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NEW YORK — The swirl of current events and rapid ascension of the “#MeToo” movement to end gender discrimination and assault are exerting pressure on the directors and officers liability space, according to a panel of industry lawyers.
Just a day before Harvey Weinstein surrendered himself to New York’s First Precinct, attorneys and others working in the field gathered to discuss trends and changes at the New York City Bar Association’s Insurers’ and Insureds’ Perspectives on Current Issues in D&O Liability & Insurance 2018 program in New York on Thursday.
“I think the complexities of this now for boards and for their brokers, is when is a couple of incidents a pattern sufficient that you have some concern of a D&O exposure?” said Peter J. Biging, a partner with Goldberg Segalla L.L.P. in New York. “Or when is an incident so significant with a CEO with a public persona that you have a concern there as well?”
A number of recent cases, including the one involving Steve Wynn, chairman and CEO of Wynn Resorts Ltd., “have really brought this to the forefront. It’s amazing how just very recently” such cases “have opened up a door to these types of claims,” Mr. Biging said.
“The employment liability claim itself, and the underlying harassment claims, on their face, you don’t really think, oh, D&O exposure,” said Ari R. Magedoff, New York-based assistant vice president of D&O and financial institutions claims for Axis Insurance, part of Axis Capital Holdings Ltd.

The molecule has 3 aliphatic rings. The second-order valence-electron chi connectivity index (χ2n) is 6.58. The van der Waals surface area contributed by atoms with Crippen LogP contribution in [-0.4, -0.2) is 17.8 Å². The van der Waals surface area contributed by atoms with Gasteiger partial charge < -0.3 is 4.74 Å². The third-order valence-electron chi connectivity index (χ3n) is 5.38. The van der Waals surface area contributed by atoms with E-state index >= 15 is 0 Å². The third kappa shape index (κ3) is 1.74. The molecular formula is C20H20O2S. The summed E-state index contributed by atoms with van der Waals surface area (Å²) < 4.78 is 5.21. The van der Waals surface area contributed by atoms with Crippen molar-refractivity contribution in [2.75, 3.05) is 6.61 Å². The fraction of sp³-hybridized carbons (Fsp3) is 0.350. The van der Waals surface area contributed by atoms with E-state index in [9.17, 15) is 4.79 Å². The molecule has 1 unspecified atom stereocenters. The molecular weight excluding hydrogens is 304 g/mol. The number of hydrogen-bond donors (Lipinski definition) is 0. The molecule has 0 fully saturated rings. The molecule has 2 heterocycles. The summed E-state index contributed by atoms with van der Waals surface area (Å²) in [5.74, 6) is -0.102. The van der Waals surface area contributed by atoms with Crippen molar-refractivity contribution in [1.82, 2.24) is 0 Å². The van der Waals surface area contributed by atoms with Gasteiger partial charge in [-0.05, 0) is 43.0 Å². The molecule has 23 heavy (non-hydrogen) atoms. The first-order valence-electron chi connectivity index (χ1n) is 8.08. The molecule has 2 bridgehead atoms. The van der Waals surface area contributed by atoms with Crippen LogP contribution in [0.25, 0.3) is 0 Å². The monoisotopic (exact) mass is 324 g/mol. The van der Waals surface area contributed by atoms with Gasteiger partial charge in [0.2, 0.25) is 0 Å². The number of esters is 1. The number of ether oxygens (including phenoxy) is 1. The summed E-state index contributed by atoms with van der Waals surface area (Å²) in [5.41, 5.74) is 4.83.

“But we’re in such a dynamic and changing world,” Mr. Magedoff continued. “Information is available on the internet, you have Twitter, you have Facebook, you have all these different things which are impacting the way information is disseminated and I think its impacting the D&O exposure.”
The flow of information, who has it and when, can become critical in the assignment of liability, the panel said. If a chief executive is involved with some sort of settlement or sabbatical related to behavior, how this information is treated matters.
“That’s critical information that shareholders should know,” Mr. Magedoff said. “A lot of people invest based on who a CEO is and how they’re running their company.”
Derivative actions, in which shareholders file suit to recover damages for the company and not for themselves, may see a rise in interest, the panel said.
“I think the hotbed of activity for the #MeToo claims, as they impact D&O, is going to be in the derivative area,” said John Minett, technical director and counsel at Travelers Cos. Inc. in New York. “You can still have damage to the company” without the drop in stock price sometimes associated with such claims, he said.
Recovering damages for the company in such a case is what “a derivative lawsuit enables shareholders to do,” Mr. Minett said.
Courts may also be subject to the same pressures as the D&O space, the panel said.
“I think it’s going to be interesting to see how these play through the motion to dismiss phase,” said Mr. Magedoff. “It’s a tough issue for the courts, I imagine, because #MeToo is such a hot topic. Do you really want to be the judge who dismisses the #MeToo securities class action?”
The travails of film producer Harvey Weinstein, who resigned from his position as co-chairman of the Weinstein Co. after numerous charges of alleged sexual harassment came to light, could lead to litigation against other companies as well, say experts.